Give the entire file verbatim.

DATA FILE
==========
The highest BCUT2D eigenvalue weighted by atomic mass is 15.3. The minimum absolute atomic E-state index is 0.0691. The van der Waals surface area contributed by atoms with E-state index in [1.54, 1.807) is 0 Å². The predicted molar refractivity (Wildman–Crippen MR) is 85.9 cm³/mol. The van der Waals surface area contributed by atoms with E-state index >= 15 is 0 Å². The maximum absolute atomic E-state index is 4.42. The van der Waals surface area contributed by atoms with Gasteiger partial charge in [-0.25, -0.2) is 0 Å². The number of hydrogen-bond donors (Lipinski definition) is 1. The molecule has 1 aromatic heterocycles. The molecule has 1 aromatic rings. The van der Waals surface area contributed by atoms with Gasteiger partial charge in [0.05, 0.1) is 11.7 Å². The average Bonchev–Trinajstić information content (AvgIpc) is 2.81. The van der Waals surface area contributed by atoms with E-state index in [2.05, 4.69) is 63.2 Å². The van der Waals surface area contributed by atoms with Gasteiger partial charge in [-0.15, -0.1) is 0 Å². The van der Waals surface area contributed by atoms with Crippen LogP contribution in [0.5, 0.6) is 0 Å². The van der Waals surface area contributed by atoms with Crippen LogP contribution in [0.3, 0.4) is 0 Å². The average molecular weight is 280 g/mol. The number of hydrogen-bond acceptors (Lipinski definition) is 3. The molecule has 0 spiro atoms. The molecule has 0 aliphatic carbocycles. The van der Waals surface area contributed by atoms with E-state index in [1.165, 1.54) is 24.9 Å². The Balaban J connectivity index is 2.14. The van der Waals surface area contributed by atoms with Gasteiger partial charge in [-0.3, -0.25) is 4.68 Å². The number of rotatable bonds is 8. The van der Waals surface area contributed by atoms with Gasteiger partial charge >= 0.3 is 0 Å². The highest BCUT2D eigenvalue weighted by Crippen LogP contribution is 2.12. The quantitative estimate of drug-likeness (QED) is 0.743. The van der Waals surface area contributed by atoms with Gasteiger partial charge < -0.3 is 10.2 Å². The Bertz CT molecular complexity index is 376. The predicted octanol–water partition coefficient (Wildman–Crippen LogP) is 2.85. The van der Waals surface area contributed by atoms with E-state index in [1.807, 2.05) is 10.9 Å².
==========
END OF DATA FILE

The highest BCUT2D eigenvalue weighted by atomic mass is 15.3. The minimum absolute atomic E-state index is 0.0691. The van der Waals surface area contributed by atoms with E-state index in [1.54, 1.807) is 0 Å². The predicted molar refractivity (Wildman–Crippen MR) is 85.9 cm³/mol. The van der Waals surface area contributed by atoms with E-state index >= 15 is 0 Å². The maximum absolute atomic E-state index is 4.42. The van der Waals surface area contributed by atoms with Gasteiger partial charge in [-0.25, -0.2) is 0 Å². The number of hydrogen-bond donors (Lipinski definition) is 1. The molecule has 1 aromatic heterocycles. The molecule has 1 aromatic rings. The van der Waals surface area contributed by atoms with Gasteiger partial charge in [0.05, 0.1) is 11.7 Å². The average Bonchev–Trinajstić information content (AvgIpc) is 2.81. The van der Waals surface area contributed by atoms with E-state index in [2.05, 4.69) is 63.2 Å². The van der Waals surface area contributed by atoms with Gasteiger partial charge in [-0.15, -0.1) is 0 Å². The van der Waals surface area contributed by atoms with Crippen LogP contribution in [0.5, 0.6) is 0 Å². The van der Waals surface area contributed by atoms with Crippen LogP contribution in [0.3, 0.4) is 0 Å². The average molecular weight is 280 g/mol. The number of hydrogen-bond acceptors (Lipinski definition) is 3. The molecule has 0 spiro atoms. The molecule has 0 aliphatic carbocycles. The van der Waals surface area contributed by atoms with E-state index in [1.165, 1.54) is 24.9 Å². The Balaban J connectivity index is 2.14. The van der Waals surface area contributed by atoms with Gasteiger partial charge in [-0.3, -0.25) is 4.68 Å². The number of rotatable bonds is 8. The van der Waals surface area contributed by atoms with Gasteiger partial charge >= 0.3 is 0 Å². The highest BCUT2D eigenvalue weighted by Crippen LogP contribution is 2.12. The quantitative estimate of drug-likeness (QED) is 0.743. The van der Waals surface area contributed by atoms with Gasteiger partial charge < -0.3 is 10.2 Å². The Bertz CT molecular complexity index is 376. The predicted octanol–water partition coefficient (Wildman–Crippen LogP) is 2.85. The van der Waals surface area contributed by atoms with E-state index in [1.807, 2.05) is 10.9 Å².